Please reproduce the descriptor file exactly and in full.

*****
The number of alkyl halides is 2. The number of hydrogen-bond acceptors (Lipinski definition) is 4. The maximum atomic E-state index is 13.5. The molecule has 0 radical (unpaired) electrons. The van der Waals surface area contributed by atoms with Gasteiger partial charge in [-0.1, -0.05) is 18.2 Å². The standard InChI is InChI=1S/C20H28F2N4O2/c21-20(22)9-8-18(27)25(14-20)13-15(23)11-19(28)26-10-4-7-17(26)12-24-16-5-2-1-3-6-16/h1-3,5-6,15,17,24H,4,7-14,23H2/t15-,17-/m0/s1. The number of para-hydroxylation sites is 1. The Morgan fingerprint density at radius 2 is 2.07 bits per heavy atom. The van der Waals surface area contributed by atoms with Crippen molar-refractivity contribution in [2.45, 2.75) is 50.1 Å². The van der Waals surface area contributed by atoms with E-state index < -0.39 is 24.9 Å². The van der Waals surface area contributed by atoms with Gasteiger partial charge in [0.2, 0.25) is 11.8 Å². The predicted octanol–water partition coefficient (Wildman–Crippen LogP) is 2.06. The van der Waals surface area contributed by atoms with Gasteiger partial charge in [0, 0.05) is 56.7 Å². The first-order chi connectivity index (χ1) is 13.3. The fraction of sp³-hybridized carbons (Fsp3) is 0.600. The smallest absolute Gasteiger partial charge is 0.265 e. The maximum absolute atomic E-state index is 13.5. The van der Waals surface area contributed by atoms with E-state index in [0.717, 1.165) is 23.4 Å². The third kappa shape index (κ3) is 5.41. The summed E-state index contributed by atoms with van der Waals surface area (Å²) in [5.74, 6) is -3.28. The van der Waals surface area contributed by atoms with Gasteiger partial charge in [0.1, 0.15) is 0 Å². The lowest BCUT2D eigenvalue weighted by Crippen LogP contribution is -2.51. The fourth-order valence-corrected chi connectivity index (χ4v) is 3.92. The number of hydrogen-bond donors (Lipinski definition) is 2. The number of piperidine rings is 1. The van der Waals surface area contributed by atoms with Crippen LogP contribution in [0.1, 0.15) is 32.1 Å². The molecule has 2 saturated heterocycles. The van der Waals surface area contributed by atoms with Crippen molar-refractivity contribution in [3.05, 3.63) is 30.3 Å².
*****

The number of alkyl halides is 2. The number of hydrogen-bond acceptors (Lipinski definition) is 4. The maximum atomic E-state index is 13.5. The molecule has 0 radical (unpaired) electrons. The van der Waals surface area contributed by atoms with Gasteiger partial charge in [-0.1, -0.05) is 18.2 Å². The standard InChI is InChI=1S/C20H28F2N4O2/c21-20(22)9-8-18(27)25(14-20)13-15(23)11-19(28)26-10-4-7-17(26)12-24-16-5-2-1-3-6-16/h1-3,5-6,15,17,24H,4,7-14,23H2/t15-,17-/m0/s1. The number of para-hydroxylation sites is 1. The Morgan fingerprint density at radius 2 is 2.07 bits per heavy atom. The van der Waals surface area contributed by atoms with Crippen molar-refractivity contribution in [2.45, 2.75) is 50.1 Å². The van der Waals surface area contributed by atoms with E-state index < -0.39 is 24.9 Å². The van der Waals surface area contributed by atoms with Gasteiger partial charge in [0.2, 0.25) is 11.8 Å². The predicted octanol–water partition coefficient (Wildman–Crippen LogP) is 2.06. The van der Waals surface area contributed by atoms with Gasteiger partial charge in [0, 0.05) is 56.7 Å². The first-order chi connectivity index (χ1) is 13.3. The fraction of sp³-hybridized carbons (Fsp3) is 0.600. The smallest absolute Gasteiger partial charge is 0.265 e. The maximum absolute atomic E-state index is 13.5. The van der Waals surface area contributed by atoms with E-state index in [0.717, 1.165) is 23.4 Å². The third kappa shape index (κ3) is 5.41. The summed E-state index contributed by atoms with van der Waals surface area (Å²) in [5.74, 6) is -3.28. The van der Waals surface area contributed by atoms with Gasteiger partial charge in [0.1, 0.15) is 0 Å². The lowest BCUT2D eigenvalue weighted by Crippen LogP contribution is -2.51. The fourth-order valence-corrected chi connectivity index (χ4v) is 3.92. The number of hydrogen-bond donors (Lipinski definition) is 2. The number of piperidine rings is 1. The van der Waals surface area contributed by atoms with Crippen LogP contribution in [0.1, 0.15) is 32.1 Å². The molecule has 2 saturated heterocycles. The van der Waals surface area contributed by atoms with Crippen molar-refractivity contribution in [3.05, 3.63) is 30.3 Å².